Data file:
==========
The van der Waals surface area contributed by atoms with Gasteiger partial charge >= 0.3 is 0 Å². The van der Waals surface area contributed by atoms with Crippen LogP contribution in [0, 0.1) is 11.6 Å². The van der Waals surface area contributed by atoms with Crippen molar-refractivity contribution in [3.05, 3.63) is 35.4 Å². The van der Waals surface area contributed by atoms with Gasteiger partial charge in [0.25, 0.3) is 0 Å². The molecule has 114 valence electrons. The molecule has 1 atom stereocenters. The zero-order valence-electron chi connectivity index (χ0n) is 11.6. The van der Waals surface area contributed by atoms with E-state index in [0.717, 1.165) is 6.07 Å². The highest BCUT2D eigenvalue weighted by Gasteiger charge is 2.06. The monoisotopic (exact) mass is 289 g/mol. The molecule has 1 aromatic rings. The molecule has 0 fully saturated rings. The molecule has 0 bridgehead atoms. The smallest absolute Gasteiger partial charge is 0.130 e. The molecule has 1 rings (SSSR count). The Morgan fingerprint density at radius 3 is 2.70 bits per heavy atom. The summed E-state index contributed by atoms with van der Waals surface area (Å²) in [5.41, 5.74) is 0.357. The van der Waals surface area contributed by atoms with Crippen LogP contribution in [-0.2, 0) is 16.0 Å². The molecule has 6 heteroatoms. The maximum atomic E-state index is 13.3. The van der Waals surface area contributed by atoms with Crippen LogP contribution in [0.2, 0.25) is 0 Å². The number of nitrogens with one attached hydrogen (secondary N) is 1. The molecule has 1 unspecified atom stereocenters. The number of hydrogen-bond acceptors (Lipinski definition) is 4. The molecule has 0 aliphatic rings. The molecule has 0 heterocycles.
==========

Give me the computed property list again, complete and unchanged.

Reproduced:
The van der Waals surface area contributed by atoms with Gasteiger partial charge >= 0.3 is 0 Å². The van der Waals surface area contributed by atoms with Crippen LogP contribution in [0, 0.1) is 11.6 Å². The van der Waals surface area contributed by atoms with Crippen molar-refractivity contribution in [3.05, 3.63) is 35.4 Å². The van der Waals surface area contributed by atoms with Gasteiger partial charge in [0.25, 0.3) is 0 Å². The molecule has 114 valence electrons. The molecule has 1 atom stereocenters. The zero-order valence-electron chi connectivity index (χ0n) is 11.6. The van der Waals surface area contributed by atoms with E-state index in [0.717, 1.165) is 6.07 Å². The highest BCUT2D eigenvalue weighted by Gasteiger charge is 2.06. The monoisotopic (exact) mass is 289 g/mol. The molecule has 1 aromatic rings. The molecule has 0 fully saturated rings. The molecule has 0 bridgehead atoms. The smallest absolute Gasteiger partial charge is 0.130 e. The molecule has 1 rings (SSSR count). The Morgan fingerprint density at radius 3 is 2.70 bits per heavy atom. The summed E-state index contributed by atoms with van der Waals surface area (Å²) in [5.41, 5.74) is 0.357. The van der Waals surface area contributed by atoms with Crippen LogP contribution in [-0.2, 0) is 16.0 Å². The molecule has 6 heteroatoms. The maximum atomic E-state index is 13.3. The van der Waals surface area contributed by atoms with Crippen LogP contribution in [0.2, 0.25) is 0 Å². The number of nitrogens with one attached hydrogen (secondary N) is 1. The molecule has 1 unspecified atom stereocenters. The number of hydrogen-bond acceptors (Lipinski definition) is 4. The molecule has 0 aliphatic rings. The molecule has 0 heterocycles.